August 26, 2010

In surveys, growing numbers of workers say trust is on decline

Do you trust your company to treat you fairly?

Do you trust your company to treat you fairly?

While the largest percentage of workers continue to trust their company leaders, more are saying no. Several recent surveys show that employer and employee trust continues to erode under the stress of recession and recovery.

While many workers made sacrifices when the economy crashed in late 2008 and 2009, most companies continue to impose those sacrifices even though profits nationally have snapped back.

Millions of laid-off workers remain out of work; in fact, layoffs continue. And many of the still-employed haven't had salary and 401(k) cuts restored.

Throw in risk-taking, big bonuses and a lack of contrition on Wall Street and you've got the ingredients for worker cynicism, anger and suspicion of managers' motives.

All that mistrust has real consequences: low morale, worse customer service, even labor unrest, say experts. And, while it might not result in a lot of turnover right now, it certainly will when the labor market thaws, they say.

Trust is a key component in the negotiations going on right now in Wichita's aircraft companies.

Do the Hawker Beechcraft and Cessna workers believe company executives when they say they are in trouble and need to slash costs? Or is it an attempt to strong-arm the workers so the company can keep more of the profits?

Mistrust played a key role in derailing a similar request by Agco, the farm machinery maker in Hesston, in March.

Agco executives came to the union seeking to renegotiate their contract a year early in order to cut wages and benefits, and relax work rules.

Union leaders say they understand the company's need to cut costs to compete, but workers got upset at what they said were managers' heavy-handed tactics to steer the vote. The union canceled the vote at the request of its membership.

"I've never seen things so poor around Agco," said Kevin Rimbey, president of the United Steel Workers local in Hesston. "The morale of the people... things are just horrible right now."

How mistrustful

* In a recent survey by global human resources consultant Towers Watson, only 47 percent of respondents said their company's leaders are trustworthy.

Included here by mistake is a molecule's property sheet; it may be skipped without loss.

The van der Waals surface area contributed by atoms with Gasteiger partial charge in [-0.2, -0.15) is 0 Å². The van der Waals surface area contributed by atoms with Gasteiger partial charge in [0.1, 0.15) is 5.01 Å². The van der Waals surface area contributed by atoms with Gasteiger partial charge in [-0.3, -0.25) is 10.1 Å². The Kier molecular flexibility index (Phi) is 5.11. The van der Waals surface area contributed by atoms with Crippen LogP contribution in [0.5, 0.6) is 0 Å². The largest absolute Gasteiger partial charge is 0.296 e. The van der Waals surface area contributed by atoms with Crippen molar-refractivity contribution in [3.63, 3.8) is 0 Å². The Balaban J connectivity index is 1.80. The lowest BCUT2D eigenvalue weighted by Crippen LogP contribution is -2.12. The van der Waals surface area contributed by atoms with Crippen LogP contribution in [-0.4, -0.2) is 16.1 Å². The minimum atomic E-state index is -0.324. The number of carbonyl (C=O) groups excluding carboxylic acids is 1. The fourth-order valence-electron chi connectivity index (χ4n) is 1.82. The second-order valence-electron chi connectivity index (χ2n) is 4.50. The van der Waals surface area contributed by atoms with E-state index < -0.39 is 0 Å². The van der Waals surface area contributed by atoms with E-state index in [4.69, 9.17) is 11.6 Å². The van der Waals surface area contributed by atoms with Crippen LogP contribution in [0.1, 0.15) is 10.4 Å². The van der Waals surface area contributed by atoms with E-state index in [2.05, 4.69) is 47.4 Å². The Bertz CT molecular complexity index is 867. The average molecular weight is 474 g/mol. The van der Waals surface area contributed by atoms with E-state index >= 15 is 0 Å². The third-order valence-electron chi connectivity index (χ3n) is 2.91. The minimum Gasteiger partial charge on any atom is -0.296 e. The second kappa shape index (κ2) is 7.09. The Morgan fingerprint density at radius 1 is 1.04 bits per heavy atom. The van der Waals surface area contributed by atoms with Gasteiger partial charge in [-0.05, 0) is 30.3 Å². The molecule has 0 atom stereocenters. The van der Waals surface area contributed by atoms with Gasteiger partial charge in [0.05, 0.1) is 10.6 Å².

* In a Deloitte survey earlier this year, 36 percent of respondents said they trusted their employer's board of directors less than they did a year ago — more than twice the percentage of those who said it improved.

* In a recent Ceridian survey, 24 percent of respondents said their trust in their manager has deteriorated.

* And a survey by market research firm Maritz showed only 34 percent of employees agreed or strongly agreed that they trust senior leaders to look out for their best interests.

The numbers reflect an acceleration in the ongoing decline in worker engagement, said Rick Garlick, senior director of strategic consulting at Maritz.

Companies pushing to get lean and mean to meet heightened competition and shareholder demands have been rewriting the social contract between employer and employee, he said.

Companies have outsourced, shed operations, switched to contract workers, slowed wage increases, eliminated pensions and shed medical insurance.

Employers, generally, are far less interested in providing long-term job security for workers. Instead, they seek a work force that meets their needs at the moment at a cost that's globally competitive.

Couple that with rising executive salaries and practices such as golden parachutes, multimillion dollar executive bonuses and demands for taxpayer-funded incentives and bailouts, and there is some reason for the disenchantment, Garlick said.

"The feeling is 'If you are out for yourself, why wouldn't I be out for myself?' " he said.

Cost of mistrust

Mistrust can be expensive, for the workers, for the company and for the community.

The workers at Hawker Beechcraft are trying desperately to keep the company from moving some of their jobs out of state.

Bob Wood, a spokesman for the Machinists Union, acknowledged there was a lot of mistrust generated by the 2008 strike at Hawker Beechcraft.

"It wasn't a strike that needed to happen," he said. "But we need to put that behind us and look to the future."

The 10-year agreement with Spirit AeroSystems is a model for a way forward, Wood said. It shows the work force is taking the company's needs for stable labor relations into account.

Rich Jiwanlal, Hawker Beechcraft's vice president for human resources, said the company recognizes the toll layoffs and cost cutting take on workers' trust.

"These tough decisions can weaken employees' trust," he said in an e-mailed statement.

"Whether in good times or bad, leaders must have the discipline to invest time and effort in frequent and direct communication. At Hawker Beechcraft, we are striving to do just that."

More broadly, Garlick said, a lack of trust leads to lower worker productivity, a worse customer experience, a black eye for a company's reputation, and, in better times, higher turnover.

"People are most productive when energized around the mission of the company," he said.

Establishing trust must start at the top, said Jim Wolff, a professor at Wichita State University.

Unfortunately, CEOs tend to have a financial background, rather than one steeped in dealing with people, Wolff said.

"The average manager is driven by numbers and not by relationships," he said. "If they're driven by the numbers, they don't necessarily care whether they communicate or not."

But trust can be rebuilt. Rimbey, the union president at Agco, said the company has started talking more to him and their relationship has improved in recent months.

"They can fix the trust issue," he said. "Tell us what's going on and when you tell us something, follow through."

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